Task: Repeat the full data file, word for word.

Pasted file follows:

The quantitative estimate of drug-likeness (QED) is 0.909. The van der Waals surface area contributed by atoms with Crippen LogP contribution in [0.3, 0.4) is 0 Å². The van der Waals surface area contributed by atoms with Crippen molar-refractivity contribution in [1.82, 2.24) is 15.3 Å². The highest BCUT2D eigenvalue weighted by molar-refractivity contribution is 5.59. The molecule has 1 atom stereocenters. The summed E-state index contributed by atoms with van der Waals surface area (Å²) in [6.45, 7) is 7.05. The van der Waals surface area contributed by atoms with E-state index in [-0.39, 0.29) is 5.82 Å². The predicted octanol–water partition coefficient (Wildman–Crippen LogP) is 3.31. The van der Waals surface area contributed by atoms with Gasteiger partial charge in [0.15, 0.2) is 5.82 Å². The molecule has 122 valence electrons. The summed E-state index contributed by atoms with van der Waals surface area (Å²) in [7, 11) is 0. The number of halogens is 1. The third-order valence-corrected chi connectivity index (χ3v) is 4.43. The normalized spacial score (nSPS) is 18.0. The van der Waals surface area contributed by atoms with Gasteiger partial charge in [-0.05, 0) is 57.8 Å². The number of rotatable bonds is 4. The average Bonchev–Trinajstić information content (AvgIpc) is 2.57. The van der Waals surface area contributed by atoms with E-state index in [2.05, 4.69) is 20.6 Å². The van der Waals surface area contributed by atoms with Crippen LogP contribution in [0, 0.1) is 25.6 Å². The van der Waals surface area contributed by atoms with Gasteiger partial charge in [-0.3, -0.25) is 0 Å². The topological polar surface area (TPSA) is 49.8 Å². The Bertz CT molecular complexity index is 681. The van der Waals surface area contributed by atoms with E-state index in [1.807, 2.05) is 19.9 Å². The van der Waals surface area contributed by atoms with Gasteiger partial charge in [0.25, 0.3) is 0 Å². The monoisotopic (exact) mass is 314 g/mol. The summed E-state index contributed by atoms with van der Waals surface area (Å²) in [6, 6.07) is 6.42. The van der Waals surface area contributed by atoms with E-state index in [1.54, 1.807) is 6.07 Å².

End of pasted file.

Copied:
The quantitative estimate of drug-likeness (QED) is 0.909. The van der Waals surface area contributed by atoms with Crippen LogP contribution in [0.3, 0.4) is 0 Å². The van der Waals surface area contributed by atoms with Crippen molar-refractivity contribution in [1.82, 2.24) is 15.3 Å². The highest BCUT2D eigenvalue weighted by molar-refractivity contribution is 5.59. The molecule has 1 atom stereocenters. The summed E-state index contributed by atoms with van der Waals surface area (Å²) in [6.45, 7) is 7.05. The van der Waals surface area contributed by atoms with E-state index in [-0.39, 0.29) is 5.82 Å². The predicted octanol–water partition coefficient (Wildman–Crippen LogP) is 3.31. The van der Waals surface area contributed by atoms with Gasteiger partial charge in [0.15, 0.2) is 5.82 Å². The molecule has 122 valence electrons. The summed E-state index contributed by atoms with van der Waals surface area (Å²) in [7, 11) is 0. The number of halogens is 1. The third-order valence-corrected chi connectivity index (χ3v) is 4.43. The normalized spacial score (nSPS) is 18.0. The van der Waals surface area contributed by atoms with Gasteiger partial charge in [-0.05, 0) is 57.8 Å². The number of rotatable bonds is 4. The average Bonchev–Trinajstić information content (AvgIpc) is 2.57. The van der Waals surface area contributed by atoms with E-state index in [2.05, 4.69) is 20.6 Å². The van der Waals surface area contributed by atoms with Crippen LogP contribution in [0, 0.1) is 25.6 Å². The van der Waals surface area contributed by atoms with Gasteiger partial charge in [-0.3, -0.25) is 0 Å². The topological polar surface area (TPSA) is 49.8 Å². The Bertz CT molecular complexity index is 681. The van der Waals surface area contributed by atoms with E-state index in [1.807, 2.05) is 19.9 Å². The van der Waals surface area contributed by atoms with Gasteiger partial charge in [0.25, 0.3) is 0 Å². The monoisotopic (exact) mass is 314 g/mol. The summed E-state index contributed by atoms with van der Waals surface area (Å²) in [6, 6.07) is 6.42. The van der Waals surface area contributed by atoms with E-state index in [1.54, 1.807) is 6.07 Å².